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February 14 – February 21, 2008 Edition O'Reilly Teen Panel
Turns Up Surprises
On Digital Lifestyles
NEW YORK, NY/2/14/2006–A group of six teenagers ranging from 13 to 20 gave some surprising insights into their digital lifestyles February 13 at the O'Reilly Tools for Change conference in New York. Some said the informal discussion was skewed. The panel was composed of young white teens from the New York area, and discussed digital and reading behaviors issues before a packed audience. Here are a few paraphrased highlights:
Asked what brand of information they most trust, responses included BBC, New York Times, New York Magazine, CNN, Vogue, In Style and People.
When searching online, where would they begin? Five of the six said they would begin with Google. Two mentioned Wikepedia and one said she began with databases, books or Britannica, adding that Wikepedia is good for background only.
How do they trust the information they receive as result of Google searches? Several said they usually check a few different sites, looking at the sources, the author, and the date of the last update. Others had no particular comment.
The moderator asked how many close friends they have and have talked to within the past two months. One girl said, "hundreds," while most answered they have five or six friends they would consider "close." Several said they use both Face Book and My Space to communicate with friends, but surprisingly they don't really like using the services. "Both are necessary evils," said one panelist. " "I don't like to use it, but I use it! said another with respect to My Space. Another said she stopped using Face Book when she began receiving "creepy" e-mails from another user. "Face Book is very important," she added, "but I don't like it."
When asked how many people they are connected to, one answered "Thousands." Most, however, said they communicate with 200 or 300 other kids, and most do so through school networks.
"I call my friends on the phone."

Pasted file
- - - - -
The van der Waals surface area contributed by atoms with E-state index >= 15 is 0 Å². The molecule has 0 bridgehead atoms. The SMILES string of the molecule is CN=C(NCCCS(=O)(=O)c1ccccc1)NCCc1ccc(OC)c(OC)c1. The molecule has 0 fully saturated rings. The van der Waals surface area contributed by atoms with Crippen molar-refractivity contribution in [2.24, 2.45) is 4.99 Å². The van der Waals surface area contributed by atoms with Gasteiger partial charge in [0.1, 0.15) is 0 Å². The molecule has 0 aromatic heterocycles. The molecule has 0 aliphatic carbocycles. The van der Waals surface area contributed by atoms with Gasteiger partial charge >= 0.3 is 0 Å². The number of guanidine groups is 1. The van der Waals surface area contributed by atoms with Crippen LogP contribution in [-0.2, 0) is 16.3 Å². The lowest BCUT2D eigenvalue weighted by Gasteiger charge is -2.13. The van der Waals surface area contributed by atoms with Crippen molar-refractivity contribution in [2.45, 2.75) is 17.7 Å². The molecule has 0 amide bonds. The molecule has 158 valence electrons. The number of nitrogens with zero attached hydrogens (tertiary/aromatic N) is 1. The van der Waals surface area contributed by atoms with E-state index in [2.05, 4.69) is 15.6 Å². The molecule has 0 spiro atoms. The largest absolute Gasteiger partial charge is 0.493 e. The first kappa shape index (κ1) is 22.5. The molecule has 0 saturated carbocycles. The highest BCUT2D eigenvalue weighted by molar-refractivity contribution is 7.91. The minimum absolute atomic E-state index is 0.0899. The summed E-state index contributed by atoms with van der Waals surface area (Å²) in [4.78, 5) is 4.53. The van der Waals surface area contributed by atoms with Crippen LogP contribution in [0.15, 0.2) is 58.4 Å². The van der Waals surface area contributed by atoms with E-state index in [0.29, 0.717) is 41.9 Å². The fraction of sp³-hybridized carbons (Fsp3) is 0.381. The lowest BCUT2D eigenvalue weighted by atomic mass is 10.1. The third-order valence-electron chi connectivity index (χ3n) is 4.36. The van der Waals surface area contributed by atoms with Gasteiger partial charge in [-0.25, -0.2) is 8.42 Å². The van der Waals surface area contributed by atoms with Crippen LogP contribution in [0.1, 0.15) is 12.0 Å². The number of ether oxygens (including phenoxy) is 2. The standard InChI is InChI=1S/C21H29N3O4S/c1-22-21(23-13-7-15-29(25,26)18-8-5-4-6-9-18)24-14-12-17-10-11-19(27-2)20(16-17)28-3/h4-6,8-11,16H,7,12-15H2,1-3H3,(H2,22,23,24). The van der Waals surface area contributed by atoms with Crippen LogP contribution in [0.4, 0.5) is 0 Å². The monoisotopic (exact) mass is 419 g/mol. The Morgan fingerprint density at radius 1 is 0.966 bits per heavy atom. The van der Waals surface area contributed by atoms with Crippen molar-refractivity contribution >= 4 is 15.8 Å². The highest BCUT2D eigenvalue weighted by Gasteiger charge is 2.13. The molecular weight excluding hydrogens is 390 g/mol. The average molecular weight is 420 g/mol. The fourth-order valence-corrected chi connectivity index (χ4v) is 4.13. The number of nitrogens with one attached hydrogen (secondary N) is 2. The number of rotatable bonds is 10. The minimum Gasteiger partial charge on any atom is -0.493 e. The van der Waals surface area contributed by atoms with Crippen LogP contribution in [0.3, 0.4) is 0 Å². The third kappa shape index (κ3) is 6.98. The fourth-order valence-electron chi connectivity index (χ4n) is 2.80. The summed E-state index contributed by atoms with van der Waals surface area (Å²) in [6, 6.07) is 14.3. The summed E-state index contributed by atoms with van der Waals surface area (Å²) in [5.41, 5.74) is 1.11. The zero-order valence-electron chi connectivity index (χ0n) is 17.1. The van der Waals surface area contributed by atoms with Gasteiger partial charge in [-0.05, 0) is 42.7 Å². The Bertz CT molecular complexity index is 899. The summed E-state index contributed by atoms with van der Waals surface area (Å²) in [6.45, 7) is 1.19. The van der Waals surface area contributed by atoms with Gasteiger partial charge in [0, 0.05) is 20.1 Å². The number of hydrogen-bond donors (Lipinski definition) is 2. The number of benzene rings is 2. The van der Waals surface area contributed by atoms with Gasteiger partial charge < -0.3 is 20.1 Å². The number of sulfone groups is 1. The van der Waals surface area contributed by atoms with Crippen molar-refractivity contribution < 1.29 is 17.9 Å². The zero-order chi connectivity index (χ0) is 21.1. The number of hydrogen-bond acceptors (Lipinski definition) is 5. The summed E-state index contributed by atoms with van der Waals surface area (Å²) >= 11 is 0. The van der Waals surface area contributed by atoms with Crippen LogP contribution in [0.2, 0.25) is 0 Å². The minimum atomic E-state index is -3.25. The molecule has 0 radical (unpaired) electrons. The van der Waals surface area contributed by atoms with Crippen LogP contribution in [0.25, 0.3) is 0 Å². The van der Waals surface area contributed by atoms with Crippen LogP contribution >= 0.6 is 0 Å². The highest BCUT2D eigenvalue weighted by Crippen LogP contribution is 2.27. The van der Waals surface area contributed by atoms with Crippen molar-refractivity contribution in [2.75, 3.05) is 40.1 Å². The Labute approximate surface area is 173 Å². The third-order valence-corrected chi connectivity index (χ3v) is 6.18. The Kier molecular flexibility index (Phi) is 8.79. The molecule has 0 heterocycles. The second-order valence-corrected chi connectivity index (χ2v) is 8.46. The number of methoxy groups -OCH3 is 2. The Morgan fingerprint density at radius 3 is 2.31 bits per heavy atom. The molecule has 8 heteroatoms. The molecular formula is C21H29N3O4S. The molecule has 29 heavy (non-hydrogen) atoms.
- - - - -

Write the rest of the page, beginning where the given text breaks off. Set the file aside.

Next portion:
"I text message," said the only male on the panel.
"I talk to friends at school during the day or at a party."
And how heavily do they use text messaging as a way to communicate?
"It's [texting] a waste of time. I see my close friends two or three times a month, and if I don't see them, I call them on the phone."
"Text messaging," the male panelist responded.
"It takes an hour just to say 'Hi' on text messaging, so I don't. " The audience laughed.
"I don't [text]," said another flatly.
"I used to text but not anymore."
"I went over my budget so my parents made me cut back. This month I'm under [the use limit].
"Text is preferred" responded another.
They were asked what "creations" they posted online. They responded:
"I upload photos on Face Book, but I don't upload anything else. I don't like the idea of people stealing my work."
"I have posted school papers online."
"This may sound weird, but I have a small business and I post information about my product. It's a cat repellant."
"I don't post anything online."
"I post and turn in my school papers online. That's all"
"I post pictures on Face Book. I tried once to post a video and couldn't do it, and my brother wouldn't help."
The use of textbooks in hardcopy form was mixed. Textbooks are still used in the classroom, but fewer books and more online texts definitely seem to be the trend.
Asked when they last used the library, here are some of their responses:
"I was in a library more than a year ago–to attend a presentation."
"A while ago," answered the male.
"Not since last year, when I visited the school library to look for a book."
"I went to the school library today." The audience clapped.
"I went to the school library, not the public library, about six months ago."
The consensus seems to be that kids, at least these kids, aren't as passionate about the web and texting as media might have us believe. With respect to using libraries, however, the panelist seem to bear out statistics, that young people aren't reading books, or if so, they aren't going to the libraries to do so.
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